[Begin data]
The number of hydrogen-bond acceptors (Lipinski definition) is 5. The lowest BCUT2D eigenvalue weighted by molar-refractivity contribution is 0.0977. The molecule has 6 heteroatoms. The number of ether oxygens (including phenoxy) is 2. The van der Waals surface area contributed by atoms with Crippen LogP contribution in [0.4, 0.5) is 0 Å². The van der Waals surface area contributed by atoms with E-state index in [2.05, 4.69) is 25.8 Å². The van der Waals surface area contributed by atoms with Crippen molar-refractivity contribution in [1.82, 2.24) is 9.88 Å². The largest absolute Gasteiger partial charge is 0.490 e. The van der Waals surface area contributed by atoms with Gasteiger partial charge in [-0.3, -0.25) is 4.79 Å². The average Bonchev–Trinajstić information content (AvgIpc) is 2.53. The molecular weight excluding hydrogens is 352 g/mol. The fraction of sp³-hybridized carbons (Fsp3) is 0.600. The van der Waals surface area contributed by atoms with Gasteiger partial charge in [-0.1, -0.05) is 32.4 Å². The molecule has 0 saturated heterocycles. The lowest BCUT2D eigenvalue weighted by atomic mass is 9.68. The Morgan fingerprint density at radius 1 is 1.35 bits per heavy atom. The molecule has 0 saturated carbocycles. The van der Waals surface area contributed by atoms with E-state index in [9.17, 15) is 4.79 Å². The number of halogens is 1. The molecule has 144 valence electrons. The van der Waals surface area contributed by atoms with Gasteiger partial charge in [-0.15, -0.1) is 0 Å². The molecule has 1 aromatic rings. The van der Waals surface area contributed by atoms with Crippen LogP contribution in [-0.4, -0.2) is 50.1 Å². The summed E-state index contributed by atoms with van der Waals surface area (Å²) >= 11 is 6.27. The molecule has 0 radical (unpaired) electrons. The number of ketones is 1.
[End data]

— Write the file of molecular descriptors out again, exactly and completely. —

The number of hydrogen-bond acceptors (Lipinski definition) is 5. The lowest BCUT2D eigenvalue weighted by molar-refractivity contribution is 0.0977. The molecule has 6 heteroatoms. The number of ether oxygens (including phenoxy) is 2. The van der Waals surface area contributed by atoms with Crippen LogP contribution in [0.4, 0.5) is 0 Å². The van der Waals surface area contributed by atoms with E-state index in [2.05, 4.69) is 25.8 Å². The van der Waals surface area contributed by atoms with Crippen molar-refractivity contribution in [1.82, 2.24) is 9.88 Å². The largest absolute Gasteiger partial charge is 0.490 e. The van der Waals surface area contributed by atoms with Gasteiger partial charge in [-0.3, -0.25) is 4.79 Å². The average Bonchev–Trinajstić information content (AvgIpc) is 2.53. The molecular weight excluding hydrogens is 352 g/mol. The fraction of sp³-hybridized carbons (Fsp3) is 0.600. The van der Waals surface area contributed by atoms with Gasteiger partial charge in [-0.1, -0.05) is 32.4 Å². The molecule has 0 saturated heterocycles. The lowest BCUT2D eigenvalue weighted by atomic mass is 9.68. The Morgan fingerprint density at radius 1 is 1.35 bits per heavy atom. The molecule has 0 saturated carbocycles. The van der Waals surface area contributed by atoms with E-state index in [9.17, 15) is 4.79 Å². The number of halogens is 1. The molecule has 144 valence electrons. The van der Waals surface area contributed by atoms with Gasteiger partial charge in [-0.15, -0.1) is 0 Å². The molecule has 1 aromatic rings. The van der Waals surface area contributed by atoms with Crippen LogP contribution in [-0.4, -0.2) is 50.1 Å². The summed E-state index contributed by atoms with van der Waals surface area (Å²) >= 11 is 6.27. The molecule has 0 radical (unpaired) electrons. The number of ketones is 1.